2.7. Preparation of Probiotic Fermented Milk

Preparation of probiotic fermented milk was carried out according the methods of traditional fermented manufacturing, which carried out using the methods described by [13]. Fresh cow milk have been standardized to achieve about 12% total solid content, and then heated at 85˚C for 15 min, cooled to 40˚C, inoculated with probiotic bacteria (2%) and then incubated for 4 - 8 h at 42˚C. After coagulation, the curd has been tested for pH, then stirred in an electric blender and stored refrigerated (5˚C). The fresh milk was analyzed according to AOAC method [14]. The analysis data of milk were as follow; 2.90 fat, 8.66% solids not fat, 3.24% protein, 4.73% lactose, 0.65% ash, 1.0261 kg/m3 density and −0.408˚C freezing point.

2.8. Preparation of Aqueous Extracts of Dandelion (Taraxacum officinalis)

Dried dandelion (Taraxacum officinalis) leaves and roots weres purchased from local market. Aqueous extract of dandelion (Taraxacum officinalis) containing prebiotic ingredients (prebiotic extract) has been carried out using a method described by Melendeza and Caprilesa [15]. The plant material was pulverized in a grinder. Sixty grams of the pulverized material have been dissolved and extracted with 1000 ml hot distilled water in an electric blender which left running for 15 min. Afterwards, the suspension was left at room temperature for 1 hour, then filtered twice, first through cheese-cloth (50% cotton/50% polyester) and then through filter paper (Whatman No.2). The clear aqueous extract was preserved in sterile dark bottles (500 ml) at −20˚C until further use.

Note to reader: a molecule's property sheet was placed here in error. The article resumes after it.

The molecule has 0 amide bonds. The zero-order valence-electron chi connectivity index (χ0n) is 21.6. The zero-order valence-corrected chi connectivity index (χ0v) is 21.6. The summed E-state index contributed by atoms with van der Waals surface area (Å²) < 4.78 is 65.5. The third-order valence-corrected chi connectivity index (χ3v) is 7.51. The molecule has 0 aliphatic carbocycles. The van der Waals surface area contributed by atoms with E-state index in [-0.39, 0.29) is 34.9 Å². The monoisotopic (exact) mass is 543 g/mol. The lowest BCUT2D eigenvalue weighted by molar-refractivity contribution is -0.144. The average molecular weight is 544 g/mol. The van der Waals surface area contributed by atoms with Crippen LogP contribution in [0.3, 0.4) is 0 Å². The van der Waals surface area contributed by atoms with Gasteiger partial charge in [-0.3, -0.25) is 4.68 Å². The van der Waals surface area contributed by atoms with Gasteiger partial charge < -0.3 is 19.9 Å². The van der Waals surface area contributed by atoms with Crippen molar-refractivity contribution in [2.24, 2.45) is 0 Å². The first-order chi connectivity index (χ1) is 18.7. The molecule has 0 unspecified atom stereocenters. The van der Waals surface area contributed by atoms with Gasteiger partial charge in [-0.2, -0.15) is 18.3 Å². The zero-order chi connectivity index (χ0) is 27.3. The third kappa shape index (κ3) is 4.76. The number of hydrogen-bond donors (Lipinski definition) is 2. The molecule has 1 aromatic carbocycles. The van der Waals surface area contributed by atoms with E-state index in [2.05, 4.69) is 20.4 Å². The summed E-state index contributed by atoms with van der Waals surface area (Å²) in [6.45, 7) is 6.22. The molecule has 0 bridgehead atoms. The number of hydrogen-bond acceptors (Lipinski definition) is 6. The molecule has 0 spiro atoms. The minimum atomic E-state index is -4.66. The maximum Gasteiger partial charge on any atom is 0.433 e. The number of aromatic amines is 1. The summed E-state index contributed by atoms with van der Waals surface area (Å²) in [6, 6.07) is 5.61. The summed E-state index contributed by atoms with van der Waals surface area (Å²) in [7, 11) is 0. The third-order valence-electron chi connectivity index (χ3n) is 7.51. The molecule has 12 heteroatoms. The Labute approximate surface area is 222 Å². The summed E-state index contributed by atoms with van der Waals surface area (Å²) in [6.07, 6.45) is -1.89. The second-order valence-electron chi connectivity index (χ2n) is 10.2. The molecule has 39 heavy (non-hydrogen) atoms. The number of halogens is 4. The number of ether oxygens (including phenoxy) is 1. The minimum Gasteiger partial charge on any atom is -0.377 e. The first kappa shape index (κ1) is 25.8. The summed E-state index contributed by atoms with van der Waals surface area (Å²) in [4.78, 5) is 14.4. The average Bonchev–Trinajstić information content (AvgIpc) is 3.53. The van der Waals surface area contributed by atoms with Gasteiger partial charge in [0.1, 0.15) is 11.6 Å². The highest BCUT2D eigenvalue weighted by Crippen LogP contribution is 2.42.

2.9. Preparation of Synbiotic

Synbiotic syrup was prepared by combining equal volumes (v:v) of protective fermented milk with aqueous extract of dandelion (Taraxacum officinalis).

2.10. Statistical Analysis

Data for semen parameters were analyzed by the least square analysis of variances [16]. Differences of means among treatments were compared by the Duncan’s Multiple Range Test (DMRT) [17]. Significance level was considered at P < 0.05.

2.11. Histopathological Examination

Samples of testis were taken, and fixed in 10% neutral buffered formalin for 24 hours. Paraffin sections 6 μm thick were prepared and stained with hematoxylin and eosin (H & E) for the examination of tissue and cellular changes by light microscopy [18,19].


3.1. Semen Characteristics

Throughout the entire study we mean by the term “Prebiotic” dandelion leaves aqueous extract.

Semen ejaculate volume (Figure 1) decreased significantly (P < 0.01) in rams given prebiotic (0.92 ml) as compared to control (1.18 ml) rams. Percent of reduction in ejaculate volume was about 22%. However, there were no obvious differences in ejaculate volume among other treatments (1.14 and 1.12 ml for symbiotic and probiotic, respectively).